Reveille and assembly was sounded by Bugler Dorsey, the shrill strains of the instrument calling a large company to take part in the service. Handel's Largo was then rendered by the United States Engineer Band. Junior Vice Commander Tasker called the assembly to order and the choir of the Metropolitan Baptist Church, under the direction of Gilbert A. Clark, sang "New Hail Columbia" with splendid effect. The Holy City was rendered by Mr. Va. A. Potter being accompanied with band.

A feature of the occasion was the reading of Lincoln's Gettysburg address by Mr. C.S. Davis, who was followed by Maj. F.I. Willis, who recited an original patriotic poem which paid a tribute to the gallantry of the boys in blue.

A striking touch of tender sentiment was added to the service by the singing of "The Vacant Chair" by Mrs. Wm. K. Miller and the choir.

Chaplain Pierce's Oration
The oration was by Chaplain Charles C. Pierce, United States army, and commanded the rapt attention of the large company seated on the lawn before the speakers' platform and standing for a long distance to the rear.

Chaplain Pierce said in part: "I speak today to the survivors of two wars, a greater and a lesser war, if you please. And yet the older veterans must bear in mind that their younger emulators in bringing speedy peace out of a smaller conflict, did their full duty with the biggest thing that came to them. That it wasn't bigger was no fault of theirs.

"And I want you to remember that the old flag came from both of these conflicts with its stripes dyed a deeper red by the blood of a multitude of martyrs; with its field undimmed by the falling of a star, and with its white stripes unsullied by any mark of dishonor.

"In both struggles it was the emblem of liberty. Is folds pledged asylum to fettered and helpless souls. Whether they were worth fighting for is the politician's question. Whether the nation has been advantaged is an academic subject. What are we going to get out of it? Is the question of sordidness and greed.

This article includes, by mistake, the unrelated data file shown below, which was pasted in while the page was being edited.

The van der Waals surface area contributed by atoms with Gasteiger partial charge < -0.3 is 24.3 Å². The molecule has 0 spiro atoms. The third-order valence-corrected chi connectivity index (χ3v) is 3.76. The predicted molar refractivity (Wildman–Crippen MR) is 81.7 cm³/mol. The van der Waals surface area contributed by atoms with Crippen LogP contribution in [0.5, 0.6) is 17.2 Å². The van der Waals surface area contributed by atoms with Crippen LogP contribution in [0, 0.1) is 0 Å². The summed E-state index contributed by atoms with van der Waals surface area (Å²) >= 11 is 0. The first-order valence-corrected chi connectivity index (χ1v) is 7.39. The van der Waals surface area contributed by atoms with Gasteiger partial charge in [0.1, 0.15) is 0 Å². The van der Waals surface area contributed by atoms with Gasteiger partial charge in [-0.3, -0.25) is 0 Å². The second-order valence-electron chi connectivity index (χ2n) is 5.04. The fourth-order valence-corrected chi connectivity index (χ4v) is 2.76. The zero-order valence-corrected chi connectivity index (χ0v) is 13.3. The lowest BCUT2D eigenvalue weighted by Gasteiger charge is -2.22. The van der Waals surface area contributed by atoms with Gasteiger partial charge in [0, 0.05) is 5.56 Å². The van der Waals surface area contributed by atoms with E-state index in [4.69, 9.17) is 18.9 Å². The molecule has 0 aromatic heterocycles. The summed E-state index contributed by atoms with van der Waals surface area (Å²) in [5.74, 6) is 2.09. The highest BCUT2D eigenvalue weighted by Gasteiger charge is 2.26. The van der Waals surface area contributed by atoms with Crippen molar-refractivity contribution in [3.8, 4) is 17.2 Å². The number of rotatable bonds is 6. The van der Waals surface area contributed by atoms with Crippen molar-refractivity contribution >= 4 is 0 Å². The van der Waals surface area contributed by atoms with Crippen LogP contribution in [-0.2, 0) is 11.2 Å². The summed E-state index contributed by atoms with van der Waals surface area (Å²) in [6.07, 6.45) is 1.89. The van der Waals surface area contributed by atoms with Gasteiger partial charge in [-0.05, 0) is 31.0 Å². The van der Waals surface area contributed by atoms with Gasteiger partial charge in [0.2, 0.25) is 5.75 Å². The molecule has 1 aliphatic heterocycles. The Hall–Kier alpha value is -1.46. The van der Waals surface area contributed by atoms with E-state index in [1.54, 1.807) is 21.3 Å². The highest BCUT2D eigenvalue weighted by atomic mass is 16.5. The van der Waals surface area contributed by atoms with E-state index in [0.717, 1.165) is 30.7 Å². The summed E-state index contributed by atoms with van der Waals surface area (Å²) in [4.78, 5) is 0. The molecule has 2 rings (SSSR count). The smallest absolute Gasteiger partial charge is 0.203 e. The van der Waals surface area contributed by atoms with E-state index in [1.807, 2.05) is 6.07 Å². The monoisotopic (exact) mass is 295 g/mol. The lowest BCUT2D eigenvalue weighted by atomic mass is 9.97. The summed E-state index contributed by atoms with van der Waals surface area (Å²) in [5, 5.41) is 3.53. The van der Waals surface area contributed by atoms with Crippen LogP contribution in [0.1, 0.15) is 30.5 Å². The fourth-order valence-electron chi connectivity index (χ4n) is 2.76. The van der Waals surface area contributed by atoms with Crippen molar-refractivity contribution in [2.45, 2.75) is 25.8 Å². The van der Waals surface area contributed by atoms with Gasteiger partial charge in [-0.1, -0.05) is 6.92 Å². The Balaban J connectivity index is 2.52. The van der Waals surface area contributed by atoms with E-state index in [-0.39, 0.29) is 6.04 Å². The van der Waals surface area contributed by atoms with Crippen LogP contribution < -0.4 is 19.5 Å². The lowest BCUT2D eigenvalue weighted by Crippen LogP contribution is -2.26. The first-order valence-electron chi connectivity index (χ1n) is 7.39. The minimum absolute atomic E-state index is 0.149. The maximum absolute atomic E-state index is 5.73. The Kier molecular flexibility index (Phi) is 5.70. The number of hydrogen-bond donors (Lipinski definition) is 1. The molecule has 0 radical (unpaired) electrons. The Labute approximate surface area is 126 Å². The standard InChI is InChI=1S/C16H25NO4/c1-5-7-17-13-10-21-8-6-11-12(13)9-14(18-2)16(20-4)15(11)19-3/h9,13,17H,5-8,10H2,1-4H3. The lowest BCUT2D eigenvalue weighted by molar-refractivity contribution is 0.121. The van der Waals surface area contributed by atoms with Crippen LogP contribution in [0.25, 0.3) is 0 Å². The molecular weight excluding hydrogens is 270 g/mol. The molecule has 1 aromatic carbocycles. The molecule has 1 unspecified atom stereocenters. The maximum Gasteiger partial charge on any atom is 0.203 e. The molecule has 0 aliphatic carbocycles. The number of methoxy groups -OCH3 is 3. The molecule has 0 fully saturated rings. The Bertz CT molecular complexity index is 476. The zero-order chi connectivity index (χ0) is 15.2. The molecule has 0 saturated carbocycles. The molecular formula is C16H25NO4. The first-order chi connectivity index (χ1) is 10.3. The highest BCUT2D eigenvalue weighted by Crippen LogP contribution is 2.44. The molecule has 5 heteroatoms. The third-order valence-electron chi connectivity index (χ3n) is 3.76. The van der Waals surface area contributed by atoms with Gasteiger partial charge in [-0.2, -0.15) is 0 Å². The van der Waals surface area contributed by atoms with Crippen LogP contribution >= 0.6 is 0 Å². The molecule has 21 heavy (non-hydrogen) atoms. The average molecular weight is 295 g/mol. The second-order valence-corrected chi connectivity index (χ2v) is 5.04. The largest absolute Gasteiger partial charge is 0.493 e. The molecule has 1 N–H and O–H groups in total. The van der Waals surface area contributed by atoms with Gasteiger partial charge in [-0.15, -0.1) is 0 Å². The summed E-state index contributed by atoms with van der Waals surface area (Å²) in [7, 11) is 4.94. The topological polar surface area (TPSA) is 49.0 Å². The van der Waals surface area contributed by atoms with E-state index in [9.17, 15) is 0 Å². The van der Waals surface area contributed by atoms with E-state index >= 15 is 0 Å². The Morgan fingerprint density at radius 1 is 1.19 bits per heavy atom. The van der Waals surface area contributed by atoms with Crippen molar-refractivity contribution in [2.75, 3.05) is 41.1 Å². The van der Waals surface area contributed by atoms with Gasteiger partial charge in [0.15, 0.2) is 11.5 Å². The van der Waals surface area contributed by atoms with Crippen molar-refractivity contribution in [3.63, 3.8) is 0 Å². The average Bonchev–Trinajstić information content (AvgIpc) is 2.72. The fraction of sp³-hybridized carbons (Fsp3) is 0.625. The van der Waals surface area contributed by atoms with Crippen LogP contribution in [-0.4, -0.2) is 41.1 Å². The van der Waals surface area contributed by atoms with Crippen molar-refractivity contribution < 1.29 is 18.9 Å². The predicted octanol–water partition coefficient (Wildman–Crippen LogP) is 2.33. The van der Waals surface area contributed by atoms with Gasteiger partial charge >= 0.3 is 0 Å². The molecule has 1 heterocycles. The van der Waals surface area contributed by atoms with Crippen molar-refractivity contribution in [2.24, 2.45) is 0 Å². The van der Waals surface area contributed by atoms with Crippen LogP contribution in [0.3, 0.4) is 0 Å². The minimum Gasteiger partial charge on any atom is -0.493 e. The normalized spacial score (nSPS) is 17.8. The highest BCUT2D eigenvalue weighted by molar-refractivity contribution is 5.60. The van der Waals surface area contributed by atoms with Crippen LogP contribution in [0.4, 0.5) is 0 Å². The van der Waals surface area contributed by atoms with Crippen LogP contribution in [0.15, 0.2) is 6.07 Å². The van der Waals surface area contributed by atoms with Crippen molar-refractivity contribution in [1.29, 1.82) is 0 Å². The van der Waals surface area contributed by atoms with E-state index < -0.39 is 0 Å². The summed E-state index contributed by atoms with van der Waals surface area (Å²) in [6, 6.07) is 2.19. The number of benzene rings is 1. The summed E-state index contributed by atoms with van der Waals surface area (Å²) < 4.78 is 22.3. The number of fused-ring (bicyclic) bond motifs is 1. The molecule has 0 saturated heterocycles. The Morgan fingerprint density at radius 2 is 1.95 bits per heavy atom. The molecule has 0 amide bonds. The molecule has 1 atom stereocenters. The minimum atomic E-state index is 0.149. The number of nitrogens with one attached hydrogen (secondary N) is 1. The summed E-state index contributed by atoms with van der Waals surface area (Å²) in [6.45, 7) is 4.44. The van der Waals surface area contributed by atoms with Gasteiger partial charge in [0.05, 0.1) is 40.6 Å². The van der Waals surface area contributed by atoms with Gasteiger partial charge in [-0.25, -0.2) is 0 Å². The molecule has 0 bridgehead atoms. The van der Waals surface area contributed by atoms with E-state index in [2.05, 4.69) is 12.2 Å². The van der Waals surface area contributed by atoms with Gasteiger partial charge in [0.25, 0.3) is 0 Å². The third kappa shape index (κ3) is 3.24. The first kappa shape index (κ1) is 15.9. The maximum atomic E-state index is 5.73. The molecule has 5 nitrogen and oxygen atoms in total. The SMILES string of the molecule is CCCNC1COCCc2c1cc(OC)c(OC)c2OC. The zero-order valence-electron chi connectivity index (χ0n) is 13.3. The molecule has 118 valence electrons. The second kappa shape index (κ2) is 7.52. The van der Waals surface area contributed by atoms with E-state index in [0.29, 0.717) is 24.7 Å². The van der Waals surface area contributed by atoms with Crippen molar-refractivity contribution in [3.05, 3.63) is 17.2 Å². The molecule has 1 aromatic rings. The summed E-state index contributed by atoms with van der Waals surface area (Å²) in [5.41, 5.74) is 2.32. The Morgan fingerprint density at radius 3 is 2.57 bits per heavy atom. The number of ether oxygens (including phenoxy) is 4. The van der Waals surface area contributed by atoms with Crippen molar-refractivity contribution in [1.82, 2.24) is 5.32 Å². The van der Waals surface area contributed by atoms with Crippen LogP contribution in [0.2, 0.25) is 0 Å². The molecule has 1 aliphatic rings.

"The spirit of chivalry does not wait for answers to these questions. It hears the cry of fettered humanity and it hurries with relief. It concerns itself only with the question of the moment, as to what is right; and it passes on to the future all the problems that are born with victory, feeling sure that the genius of our civilization will accomplish, by education and legislation, all that providence has given us to do.

"If only the man with the ballot is as true to his trust as the man with the bullet has been--and I have no doubt he will be--none of us need sigh for the future of this fair land, as none of us have cause to blush for its past.

"Why do we touch upon topics like this upon such an occasion? Because we want to crown our dead with laurel. Because we want posterity to give them more than empty honor. If we detract from the dignity of their endeavor we rob them of their right.

"The armies of these two great epochs of our history were not made up of adventurers or of those who had no visible means of support. They were men whose military service was parenthetical. In the midst of a life of useful pursuits. And here, where the ears of some of them may hear our words, and where the bodies of others rest in sacred soil, is the proper place to dignify them with the name of heroes and to enroll the dead among the martyrs, because their vicarious action bound the nation in perpetual union, and gave to history the most sublime spectacle of unselfish devotion to the cause of liberty that it has ever been able to record.

"Here is the place to say of the men of the sixties and the men of the nineties, that they did not fail. Victory was theirs; not only that victory which measures itself in physical terms--the beating down of one material force by a mightier one--but the victory of ideals and the triumph of principles; those things which mark epochs in human thought, and quicken universal conscience, and set new standards, and nobler for future ages to aspire to.